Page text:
This story begins almost a lifetime ago, with a girl in her early teens, her older brother, and the older brother’s best friend, in his late teens. The girl and her brother were being raised in a traditional Jewish family; the best friend, in a non-observant but proud-to-be-Jewish family.
When the best friend, Dan, would come to visit her brother, the girl noticed how intelligent and witty he was. Of course, the age gap was too great, so Dan didn’t notice her at all. But one night the girl had a dream that she and Dan were getting married and that her mother said to her, “You made a good choice this time.”
Once, her brother took her to Dan’s house for a visit; Dan had three female cousins whom she could hang out with. The girl took Dan’s mother aside into the kitchen and confided in her that she admired Dan. Dan’s mother was very sweet, and instead of poking fun at the girl or getting angry, made a kind, indulgent remark to her.
Life and maturity scattered all three people – the girl, her brother, and Dan – and put them into different locations. Eventually they lost track of one another. The girl grew up into a woman, wife, and mother, becoming a baalat teshuva in the process.
Many, many years later, the woman, now divorced, had gone off the derech after many personal tribulations. She and her brother started exchanging email messages, when email was just coming into use. In one message in the spring of 1991, her brother asked her, “I wonder what ever happened to my friend Dan?” She remembered Dan’s phone number from the days of rotary-dial phones, having seen her brother dial it many times, and she decided to take the plunge and call.
His parents picked up the phone, and she told them who she was. They remembered her and her brother. She told them she was calling on behalf of her brother, and asked where Dan lived. They told her he lived in New England. They also said, “He was married, but he just recently got divorced.” The woman, now in her forties, felt like the floor under her feet had turned electric.
She got Dan’s number and decided to call him. He had been divorced from a woman who was halachically non-Jewish, on February 6, 1991, and here it was, only two months later, in April!
Dan decided to come to New York to take her out and see his parents. The relationship got very serious very fast. In November 1991, they became engaged, and on August 16, 1992, they were married in an Orthodox shul, after the rabbi checked on both their Jewish ancestries and eligibility for marriage. Dan’s parents came to the wedding – the bride reminded her new mother-in-law about the kind remark she had made to her so long before – and indeed, the bride’s mother told her, “You made a good choice this time.”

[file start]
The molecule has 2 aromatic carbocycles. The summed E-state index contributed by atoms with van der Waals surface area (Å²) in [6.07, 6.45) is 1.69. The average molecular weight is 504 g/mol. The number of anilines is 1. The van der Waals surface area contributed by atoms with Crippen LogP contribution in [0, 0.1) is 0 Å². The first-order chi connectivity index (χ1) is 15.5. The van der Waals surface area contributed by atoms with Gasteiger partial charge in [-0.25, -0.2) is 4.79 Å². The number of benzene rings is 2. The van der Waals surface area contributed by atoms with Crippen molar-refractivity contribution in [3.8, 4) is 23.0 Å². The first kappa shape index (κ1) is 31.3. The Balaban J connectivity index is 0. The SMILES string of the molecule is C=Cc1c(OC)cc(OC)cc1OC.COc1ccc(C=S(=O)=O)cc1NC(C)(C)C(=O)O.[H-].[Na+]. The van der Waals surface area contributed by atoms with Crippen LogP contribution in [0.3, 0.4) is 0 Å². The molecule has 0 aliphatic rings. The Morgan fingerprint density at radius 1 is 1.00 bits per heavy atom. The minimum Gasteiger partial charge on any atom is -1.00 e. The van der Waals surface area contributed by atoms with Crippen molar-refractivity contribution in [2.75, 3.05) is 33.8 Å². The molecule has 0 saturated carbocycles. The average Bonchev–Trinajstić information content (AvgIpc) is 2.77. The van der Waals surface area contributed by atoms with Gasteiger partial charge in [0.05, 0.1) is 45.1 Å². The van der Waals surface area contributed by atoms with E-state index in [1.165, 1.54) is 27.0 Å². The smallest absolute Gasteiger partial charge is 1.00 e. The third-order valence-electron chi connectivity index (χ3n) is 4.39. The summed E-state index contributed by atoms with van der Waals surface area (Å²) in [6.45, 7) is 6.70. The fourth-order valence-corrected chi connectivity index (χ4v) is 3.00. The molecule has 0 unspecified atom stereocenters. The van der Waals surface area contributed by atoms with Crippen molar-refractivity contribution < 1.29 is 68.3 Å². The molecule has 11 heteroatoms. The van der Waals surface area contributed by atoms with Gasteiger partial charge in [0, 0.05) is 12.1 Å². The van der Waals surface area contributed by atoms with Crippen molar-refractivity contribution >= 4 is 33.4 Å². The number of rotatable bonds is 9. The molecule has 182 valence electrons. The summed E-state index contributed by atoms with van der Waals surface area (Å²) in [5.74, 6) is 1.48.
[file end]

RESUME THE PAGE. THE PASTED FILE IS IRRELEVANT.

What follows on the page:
After a number of years of marriage, the couple moved to Texas, in the orbit of the Dallas Jewish community, and the woman became a baalat teshuva the second time around. They eventually moved to the heart of the community. Dan never became observant, but he would attend services regularly with his wife at an Orthodox shul, and at one point he learned with one of the local rabbis. Having grown up in a non-observant family, he knew very little about Yiddishkeit; for instance, he thought there was nothing wrong with cremation.
Dan had a family tree for his father’s side of the family going all the way back to the mid-nineteenth century. When Jewish genealogical records became available online, his wife found the gravestones of his paternal great-grandfather and of the great-grandfather’s brother. Both tombstones clearly said “ha-Levi” on them! Dan’s father and grandfather had never told him anything about being a Levi. She took the family tree and the photos of the gravestones to one of the local Orthodox rabbis, and after the rabbi did some research, he pronounced Dan a bona fide Levi. The rabbi gave Dan a whole investiture ceremony in shul, calling him to the Torah as a Levi and explaining to the congregation how he had “suddenly become” a Levi. Thereafter, Dan took pride in washing the hands of the Kohanim when they would prepare to give the Birkat Kohanim.
A few years later, Dan had open-heart surgery when his doctor discovered a life-threatening aneurysm. Fortunately, he survived and went on to thrive for five-and-a-half more healthy years.
Then, sadly, Dan got sick with a different ailment affecting his kidneys, and passed away in the hospital after only a few days, on November 2, 2021. But the good part of that was that two of the Orthodox rabbis in the community supervised the medical staff so that everything was within the bounds of halacha, and his widow made sure he received a kosher tahara and an Orthodox Jewish burial.
I was that young girl, and I am now Dan’s widow. I grieve for him every day, and of course I deeply regret having missed so many years of his life between the time I first met him and the time we reconnected. But Hashem connected us at the right time, when we were both mature; He caused us to live in a wonderful Jewish community that brought me back to being observant, and as a result, Dan passed out of this life in a kosher way.
Hashem does everything when the time is right.
Dedicated to the memory of my beloved husband, the love of my life, Dan LaVietes, Daniel ben Yosef Reuven ha-Levi.